Companies borrow money from a range of sources, including their directors and shareholders, personal contacts, banks, venture capital companies, institutional investors and the general public through the Stock Exchange (Public Limited Liability Companies only).
A debenture is the traditional name given to a medium to long term loan agreement or instrument used where the borrower is a company (issuer) and the lender is either an individual or another company. Typically, a debenture will set out the terms of the loan: the amount borrowed, repayment terms, interest, charges securing the loan, provisions for protecting and insuring the property etc., and terms for enforcement if the company defaults. A debenture is transferable and may be held to maturity or traded upon the stock exchange.
Debentures are usually unsecured instruments, backed only by the general creditworthiness and good reputation of the issuer; however, they may be secured by a fixed or floating charge on the current and future assets of the company.Should the issuing company not be able to repay the amount borrowed, the investor can lay claim on the assets of the issuer, and either appoint a receiver to manage the assets and apply the revenues derived therefrom to paying off the loan or exercising the power to sell the assets of the company and apply the revenues to paying off or liquidating the debt.
A debenture may be convertible into shares at a specific date or upon the occurrence of certain specified events or it may be non-convertible. As a general rule, convertible debentures carry a lower rate of interest than non convertible debentures. At the end of the lending period, issuing companies usually offer the choice of converting the debentures for shares (stock or equity).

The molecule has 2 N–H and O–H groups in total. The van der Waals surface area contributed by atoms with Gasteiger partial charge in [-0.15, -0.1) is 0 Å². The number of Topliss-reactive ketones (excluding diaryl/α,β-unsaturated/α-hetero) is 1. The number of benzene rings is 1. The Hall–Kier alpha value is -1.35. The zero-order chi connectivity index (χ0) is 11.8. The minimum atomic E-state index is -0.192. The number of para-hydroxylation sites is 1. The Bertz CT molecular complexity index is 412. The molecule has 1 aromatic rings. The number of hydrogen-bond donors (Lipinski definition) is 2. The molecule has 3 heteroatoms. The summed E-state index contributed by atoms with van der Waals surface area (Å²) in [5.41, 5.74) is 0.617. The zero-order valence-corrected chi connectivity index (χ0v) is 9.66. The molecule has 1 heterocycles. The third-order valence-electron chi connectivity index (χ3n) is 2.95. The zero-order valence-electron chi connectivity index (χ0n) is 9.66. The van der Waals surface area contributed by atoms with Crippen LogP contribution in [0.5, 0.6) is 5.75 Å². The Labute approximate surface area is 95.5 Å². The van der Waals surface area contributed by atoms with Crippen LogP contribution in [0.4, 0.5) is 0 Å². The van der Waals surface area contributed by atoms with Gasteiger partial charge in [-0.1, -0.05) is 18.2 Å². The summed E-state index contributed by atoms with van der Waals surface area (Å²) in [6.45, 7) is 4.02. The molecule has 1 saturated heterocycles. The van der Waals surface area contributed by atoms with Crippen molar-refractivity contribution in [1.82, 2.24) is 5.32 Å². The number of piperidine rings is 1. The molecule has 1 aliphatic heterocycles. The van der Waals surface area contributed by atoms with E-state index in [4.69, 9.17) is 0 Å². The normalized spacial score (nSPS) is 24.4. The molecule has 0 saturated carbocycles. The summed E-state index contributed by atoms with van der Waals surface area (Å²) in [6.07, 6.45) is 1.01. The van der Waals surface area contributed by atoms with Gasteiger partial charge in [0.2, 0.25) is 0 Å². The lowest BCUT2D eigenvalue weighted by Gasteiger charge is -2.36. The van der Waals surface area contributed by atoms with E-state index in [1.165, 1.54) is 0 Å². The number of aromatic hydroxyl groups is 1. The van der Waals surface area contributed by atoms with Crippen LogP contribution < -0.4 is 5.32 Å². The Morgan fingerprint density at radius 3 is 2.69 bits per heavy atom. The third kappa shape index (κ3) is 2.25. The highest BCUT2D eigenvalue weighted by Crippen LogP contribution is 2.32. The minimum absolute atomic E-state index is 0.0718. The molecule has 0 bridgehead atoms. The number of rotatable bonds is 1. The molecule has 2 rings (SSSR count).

If you wish to invest in debentures, there are some things to consider:
- Credit risk of the issuer: By investing in a debenture, you are lending your money to a business, with all the risks that this involves. You should examine the revenues and operations of the company to ensure you are not throwing good money down a black hole.
- The debt‐equity ratio: The investor should consider the ratio in which debt is used to finance projects and capital compared to that used for equity. If more debt is used to finance the company, the risk of default and the possible outcome of the insolvency of the company should be considered.
- Liquidity of the company: This refers to a company’s ability to turn their assets into cash and how quickly. If the company has a reputation of being unable to pay interest on loans taken, stay away!
Milton and Cross offers investment advisory and preliminary due diligence services to individuals desirous of investing in debentures and other equity or debt securities. We may be contacted by telephone on +2348036258312; and by email on email@example.com.